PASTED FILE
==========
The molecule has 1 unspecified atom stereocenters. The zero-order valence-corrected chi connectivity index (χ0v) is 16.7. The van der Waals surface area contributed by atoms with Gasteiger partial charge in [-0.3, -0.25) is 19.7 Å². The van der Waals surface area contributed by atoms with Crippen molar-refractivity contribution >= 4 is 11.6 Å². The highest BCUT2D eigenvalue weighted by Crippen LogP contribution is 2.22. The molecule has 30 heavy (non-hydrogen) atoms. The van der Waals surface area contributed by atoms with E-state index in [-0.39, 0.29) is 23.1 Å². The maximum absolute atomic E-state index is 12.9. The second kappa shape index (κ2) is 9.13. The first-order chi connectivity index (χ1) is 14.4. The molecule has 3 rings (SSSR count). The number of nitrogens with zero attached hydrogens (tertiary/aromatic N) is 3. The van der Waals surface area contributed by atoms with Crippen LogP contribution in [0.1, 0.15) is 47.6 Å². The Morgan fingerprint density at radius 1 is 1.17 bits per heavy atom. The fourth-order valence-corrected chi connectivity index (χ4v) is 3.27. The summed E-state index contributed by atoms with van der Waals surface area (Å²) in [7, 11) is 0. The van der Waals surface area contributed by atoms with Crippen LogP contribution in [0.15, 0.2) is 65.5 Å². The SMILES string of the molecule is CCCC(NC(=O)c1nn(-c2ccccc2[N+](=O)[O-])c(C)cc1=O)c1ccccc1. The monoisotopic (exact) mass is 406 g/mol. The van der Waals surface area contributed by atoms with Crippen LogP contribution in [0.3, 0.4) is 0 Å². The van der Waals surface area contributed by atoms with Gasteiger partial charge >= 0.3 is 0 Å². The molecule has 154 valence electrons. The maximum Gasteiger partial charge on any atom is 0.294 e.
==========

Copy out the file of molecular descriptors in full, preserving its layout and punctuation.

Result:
The molecule has 1 unspecified atom stereocenters. The zero-order valence-corrected chi connectivity index (χ0v) is 16.7. The van der Waals surface area contributed by atoms with Gasteiger partial charge in [-0.3, -0.25) is 19.7 Å². The van der Waals surface area contributed by atoms with Crippen molar-refractivity contribution >= 4 is 11.6 Å². The highest BCUT2D eigenvalue weighted by Crippen LogP contribution is 2.22. The molecule has 30 heavy (non-hydrogen) atoms. The van der Waals surface area contributed by atoms with E-state index in [-0.39, 0.29) is 23.1 Å². The maximum absolute atomic E-state index is 12.9. The second kappa shape index (κ2) is 9.13. The first-order chi connectivity index (χ1) is 14.4. The molecule has 3 rings (SSSR count). The number of nitrogens with zero attached hydrogens (tertiary/aromatic N) is 3. The van der Waals surface area contributed by atoms with Crippen LogP contribution in [0.1, 0.15) is 47.6 Å². The Morgan fingerprint density at radius 1 is 1.17 bits per heavy atom. The fourth-order valence-corrected chi connectivity index (χ4v) is 3.27. The summed E-state index contributed by atoms with van der Waals surface area (Å²) in [7, 11) is 0. The van der Waals surface area contributed by atoms with Crippen LogP contribution in [0.15, 0.2) is 65.5 Å². The SMILES string of the molecule is CCCC(NC(=O)c1nn(-c2ccccc2[N+](=O)[O-])c(C)cc1=O)c1ccccc1. The monoisotopic (exact) mass is 406 g/mol. The van der Waals surface area contributed by atoms with Crippen LogP contribution in [0.3, 0.4) is 0 Å². The van der Waals surface area contributed by atoms with Gasteiger partial charge >= 0.3 is 0 Å². The molecule has 154 valence electrons. The maximum Gasteiger partial charge on any atom is 0.294 e.